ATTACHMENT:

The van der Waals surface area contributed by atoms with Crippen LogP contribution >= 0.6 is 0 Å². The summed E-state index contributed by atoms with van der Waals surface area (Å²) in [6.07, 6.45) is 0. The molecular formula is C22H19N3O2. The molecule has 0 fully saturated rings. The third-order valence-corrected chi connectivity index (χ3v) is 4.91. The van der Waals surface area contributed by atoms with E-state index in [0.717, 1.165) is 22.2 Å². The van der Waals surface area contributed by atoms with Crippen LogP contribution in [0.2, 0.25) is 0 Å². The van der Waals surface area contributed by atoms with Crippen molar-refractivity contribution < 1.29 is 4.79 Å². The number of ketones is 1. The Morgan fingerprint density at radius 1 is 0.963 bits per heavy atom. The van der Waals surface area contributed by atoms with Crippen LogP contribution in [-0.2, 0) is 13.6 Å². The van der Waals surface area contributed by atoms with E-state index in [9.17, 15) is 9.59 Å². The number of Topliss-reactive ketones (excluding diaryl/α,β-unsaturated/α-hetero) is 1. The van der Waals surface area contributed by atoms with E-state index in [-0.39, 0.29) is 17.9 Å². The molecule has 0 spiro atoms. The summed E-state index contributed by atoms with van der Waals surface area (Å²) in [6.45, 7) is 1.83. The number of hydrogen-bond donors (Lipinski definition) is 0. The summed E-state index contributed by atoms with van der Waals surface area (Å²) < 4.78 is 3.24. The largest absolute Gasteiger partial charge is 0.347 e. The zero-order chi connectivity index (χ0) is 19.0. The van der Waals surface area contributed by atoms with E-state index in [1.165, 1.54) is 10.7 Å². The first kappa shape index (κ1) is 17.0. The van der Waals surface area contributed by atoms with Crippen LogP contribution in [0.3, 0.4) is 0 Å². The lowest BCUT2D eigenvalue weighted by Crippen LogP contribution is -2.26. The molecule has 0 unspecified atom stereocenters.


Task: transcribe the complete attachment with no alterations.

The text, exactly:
The van der Waals surface area contributed by atoms with Crippen LogP contribution >= 0.6 is 0 Å². The summed E-state index contributed by atoms with van der Waals surface area (Å²) in [6.07, 6.45) is 0. The molecular formula is C22H19N3O2. The molecule has 0 fully saturated rings. The third-order valence-corrected chi connectivity index (χ3v) is 4.91. The van der Waals surface area contributed by atoms with E-state index in [0.717, 1.165) is 22.2 Å². The van der Waals surface area contributed by atoms with Crippen LogP contribution in [0.2, 0.25) is 0 Å². The van der Waals surface area contributed by atoms with Crippen molar-refractivity contribution < 1.29 is 4.79 Å². The number of ketones is 1. The Morgan fingerprint density at radius 1 is 0.963 bits per heavy atom. The van der Waals surface area contributed by atoms with Crippen LogP contribution in [-0.2, 0) is 13.6 Å². The van der Waals surface area contributed by atoms with E-state index in [9.17, 15) is 9.59 Å². The number of Topliss-reactive ketones (excluding diaryl/α,β-unsaturated/α-hetero) is 1. The van der Waals surface area contributed by atoms with E-state index in [-0.39, 0.29) is 17.9 Å². The molecule has 0 spiro atoms. The summed E-state index contributed by atoms with van der Waals surface area (Å²) in [6.45, 7) is 1.83. The number of hydrogen-bond donors (Lipinski definition) is 0. The summed E-state index contributed by atoms with van der Waals surface area (Å²) < 4.78 is 3.24. The largest absolute Gasteiger partial charge is 0.347 e. The zero-order chi connectivity index (χ0) is 19.0. The van der Waals surface area contributed by atoms with E-state index in [1.165, 1.54) is 10.7 Å². The first kappa shape index (κ1) is 17.0. The van der Waals surface area contributed by atoms with Crippen LogP contribution in [0.3, 0.4) is 0 Å². The lowest BCUT2D eigenvalue weighted by Crippen LogP contribution is -2.26. The molecule has 0 unspecified atom stereocenters.